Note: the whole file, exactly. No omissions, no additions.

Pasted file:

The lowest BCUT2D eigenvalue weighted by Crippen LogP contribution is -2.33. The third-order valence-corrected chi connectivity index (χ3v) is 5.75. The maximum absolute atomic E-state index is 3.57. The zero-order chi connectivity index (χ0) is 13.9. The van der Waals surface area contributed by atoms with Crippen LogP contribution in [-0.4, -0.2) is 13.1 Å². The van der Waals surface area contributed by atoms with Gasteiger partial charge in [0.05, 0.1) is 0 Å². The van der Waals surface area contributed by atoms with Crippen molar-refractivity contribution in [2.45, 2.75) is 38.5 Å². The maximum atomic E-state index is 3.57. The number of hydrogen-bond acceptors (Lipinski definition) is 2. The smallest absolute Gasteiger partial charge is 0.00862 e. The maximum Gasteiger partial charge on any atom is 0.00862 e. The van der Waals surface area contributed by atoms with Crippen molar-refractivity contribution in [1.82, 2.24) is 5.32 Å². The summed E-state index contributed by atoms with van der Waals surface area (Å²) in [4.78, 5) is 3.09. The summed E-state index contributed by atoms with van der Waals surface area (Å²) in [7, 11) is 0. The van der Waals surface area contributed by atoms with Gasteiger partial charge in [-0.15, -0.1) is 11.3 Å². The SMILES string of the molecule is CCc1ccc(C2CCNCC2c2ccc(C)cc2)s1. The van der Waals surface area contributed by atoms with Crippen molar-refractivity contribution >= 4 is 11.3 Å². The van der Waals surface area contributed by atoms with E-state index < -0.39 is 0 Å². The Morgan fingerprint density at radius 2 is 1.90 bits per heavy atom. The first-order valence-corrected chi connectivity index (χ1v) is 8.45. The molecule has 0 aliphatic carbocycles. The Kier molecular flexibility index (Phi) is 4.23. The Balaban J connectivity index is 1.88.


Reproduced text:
The lowest BCUT2D eigenvalue weighted by Crippen LogP contribution is -2.33. The third-order valence-corrected chi connectivity index (χ3v) is 5.75. The maximum absolute atomic E-state index is 3.57. The zero-order chi connectivity index (χ0) is 13.9. The van der Waals surface area contributed by atoms with Crippen LogP contribution in [-0.4, -0.2) is 13.1 Å². The van der Waals surface area contributed by atoms with Gasteiger partial charge in [0.05, 0.1) is 0 Å². The van der Waals surface area contributed by atoms with Crippen molar-refractivity contribution in [2.45, 2.75) is 38.5 Å². The maximum atomic E-state index is 3.57. The number of hydrogen-bond acceptors (Lipinski definition) is 2. The smallest absolute Gasteiger partial charge is 0.00862 e. The maximum Gasteiger partial charge on any atom is 0.00862 e. The van der Waals surface area contributed by atoms with Crippen molar-refractivity contribution in [1.82, 2.24) is 5.32 Å². The summed E-state index contributed by atoms with van der Waals surface area (Å²) in [4.78, 5) is 3.09. The summed E-state index contributed by atoms with van der Waals surface area (Å²) in [7, 11) is 0. The van der Waals surface area contributed by atoms with Gasteiger partial charge in [-0.15, -0.1) is 11.3 Å². The SMILES string of the molecule is CCc1ccc(C2CCNCC2c2ccc(C)cc2)s1. The van der Waals surface area contributed by atoms with Crippen molar-refractivity contribution >= 4 is 11.3 Å². The van der Waals surface area contributed by atoms with E-state index < -0.39 is 0 Å². The Morgan fingerprint density at radius 2 is 1.90 bits per heavy atom. The first-order valence-corrected chi connectivity index (χ1v) is 8.45. The molecule has 0 aliphatic carbocycles. The Kier molecular flexibility index (Phi) is 4.23. The Balaban J connectivity index is 1.88.